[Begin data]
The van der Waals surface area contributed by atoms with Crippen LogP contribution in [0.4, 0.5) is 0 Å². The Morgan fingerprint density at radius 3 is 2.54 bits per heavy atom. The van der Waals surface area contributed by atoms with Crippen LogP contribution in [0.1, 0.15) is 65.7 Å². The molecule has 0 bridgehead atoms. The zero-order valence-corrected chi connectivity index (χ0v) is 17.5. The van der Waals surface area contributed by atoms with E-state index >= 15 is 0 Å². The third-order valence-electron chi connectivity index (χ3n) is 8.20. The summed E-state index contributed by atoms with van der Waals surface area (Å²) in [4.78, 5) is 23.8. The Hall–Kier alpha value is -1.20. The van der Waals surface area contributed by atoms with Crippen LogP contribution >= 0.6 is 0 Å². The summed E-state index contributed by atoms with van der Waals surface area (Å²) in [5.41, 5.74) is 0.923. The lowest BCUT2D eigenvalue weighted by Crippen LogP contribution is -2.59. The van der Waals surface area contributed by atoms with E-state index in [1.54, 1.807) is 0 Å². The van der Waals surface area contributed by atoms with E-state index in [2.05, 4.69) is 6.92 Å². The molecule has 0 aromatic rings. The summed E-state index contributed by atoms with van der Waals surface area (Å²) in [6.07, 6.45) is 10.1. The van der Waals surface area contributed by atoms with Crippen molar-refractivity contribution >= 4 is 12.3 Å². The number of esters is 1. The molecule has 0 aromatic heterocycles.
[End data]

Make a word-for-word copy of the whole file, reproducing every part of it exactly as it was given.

The van der Waals surface area contributed by atoms with Crippen LogP contribution in [0.4, 0.5) is 0 Å². The Morgan fingerprint density at radius 3 is 2.54 bits per heavy atom. The van der Waals surface area contributed by atoms with Crippen LogP contribution in [0.1, 0.15) is 65.7 Å². The molecule has 0 bridgehead atoms. The zero-order valence-corrected chi connectivity index (χ0v) is 17.5. The van der Waals surface area contributed by atoms with E-state index >= 15 is 0 Å². The third-order valence-electron chi connectivity index (χ3n) is 8.20. The summed E-state index contributed by atoms with van der Waals surface area (Å²) in [4.78, 5) is 23.8. The Hall–Kier alpha value is -1.20. The van der Waals surface area contributed by atoms with Crippen LogP contribution >= 0.6 is 0 Å². The summed E-state index contributed by atoms with van der Waals surface area (Å²) in [5.41, 5.74) is 0.923. The lowest BCUT2D eigenvalue weighted by Crippen LogP contribution is -2.59. The van der Waals surface area contributed by atoms with E-state index in [1.54, 1.807) is 0 Å². The van der Waals surface area contributed by atoms with E-state index in [2.05, 4.69) is 6.92 Å². The molecule has 0 aromatic rings. The summed E-state index contributed by atoms with van der Waals surface area (Å²) in [6.07, 6.45) is 10.1. The van der Waals surface area contributed by atoms with Crippen molar-refractivity contribution >= 4 is 12.3 Å². The number of esters is 1. The molecule has 0 aromatic heterocycles.